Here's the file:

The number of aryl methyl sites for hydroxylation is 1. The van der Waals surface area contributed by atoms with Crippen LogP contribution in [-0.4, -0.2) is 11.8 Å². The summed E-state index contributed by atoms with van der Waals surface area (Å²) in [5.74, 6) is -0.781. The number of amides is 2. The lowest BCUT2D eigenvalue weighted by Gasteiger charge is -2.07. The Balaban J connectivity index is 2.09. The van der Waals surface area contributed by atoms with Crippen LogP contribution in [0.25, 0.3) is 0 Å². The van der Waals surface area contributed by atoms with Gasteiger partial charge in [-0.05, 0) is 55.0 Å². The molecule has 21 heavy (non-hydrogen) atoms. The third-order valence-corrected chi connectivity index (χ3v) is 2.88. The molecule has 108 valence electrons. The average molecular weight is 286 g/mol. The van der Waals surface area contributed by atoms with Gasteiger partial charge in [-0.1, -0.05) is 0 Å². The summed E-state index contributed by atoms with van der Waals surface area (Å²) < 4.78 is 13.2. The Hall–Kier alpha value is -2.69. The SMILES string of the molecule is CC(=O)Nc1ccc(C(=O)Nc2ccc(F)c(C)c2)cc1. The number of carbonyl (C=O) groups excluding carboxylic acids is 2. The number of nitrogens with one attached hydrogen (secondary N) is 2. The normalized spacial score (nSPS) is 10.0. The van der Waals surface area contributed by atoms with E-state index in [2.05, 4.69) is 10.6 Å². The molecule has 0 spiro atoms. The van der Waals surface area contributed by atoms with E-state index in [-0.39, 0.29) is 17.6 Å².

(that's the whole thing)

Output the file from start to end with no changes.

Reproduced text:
The number of aryl methyl sites for hydroxylation is 1. The van der Waals surface area contributed by atoms with Crippen LogP contribution in [-0.4, -0.2) is 11.8 Å². The summed E-state index contributed by atoms with van der Waals surface area (Å²) in [5.74, 6) is -0.781. The number of amides is 2. The lowest BCUT2D eigenvalue weighted by Gasteiger charge is -2.07. The Balaban J connectivity index is 2.09. The van der Waals surface area contributed by atoms with Crippen LogP contribution in [0.25, 0.3) is 0 Å². The van der Waals surface area contributed by atoms with Gasteiger partial charge in [-0.05, 0) is 55.0 Å². The molecule has 21 heavy (non-hydrogen) atoms. The third-order valence-corrected chi connectivity index (χ3v) is 2.88. The molecule has 108 valence electrons. The average molecular weight is 286 g/mol. The van der Waals surface area contributed by atoms with Gasteiger partial charge in [-0.1, -0.05) is 0 Å². The summed E-state index contributed by atoms with van der Waals surface area (Å²) < 4.78 is 13.2. The Hall–Kier alpha value is -2.69. The SMILES string of the molecule is CC(=O)Nc1ccc(C(=O)Nc2ccc(F)c(C)c2)cc1. The number of carbonyl (C=O) groups excluding carboxylic acids is 2. The number of nitrogens with one attached hydrogen (secondary N) is 2. The normalized spacial score (nSPS) is 10.0. The van der Waals surface area contributed by atoms with E-state index in [2.05, 4.69) is 10.6 Å². The molecule has 0 spiro atoms. The van der Waals surface area contributed by atoms with E-state index in [-0.39, 0.29) is 17.6 Å².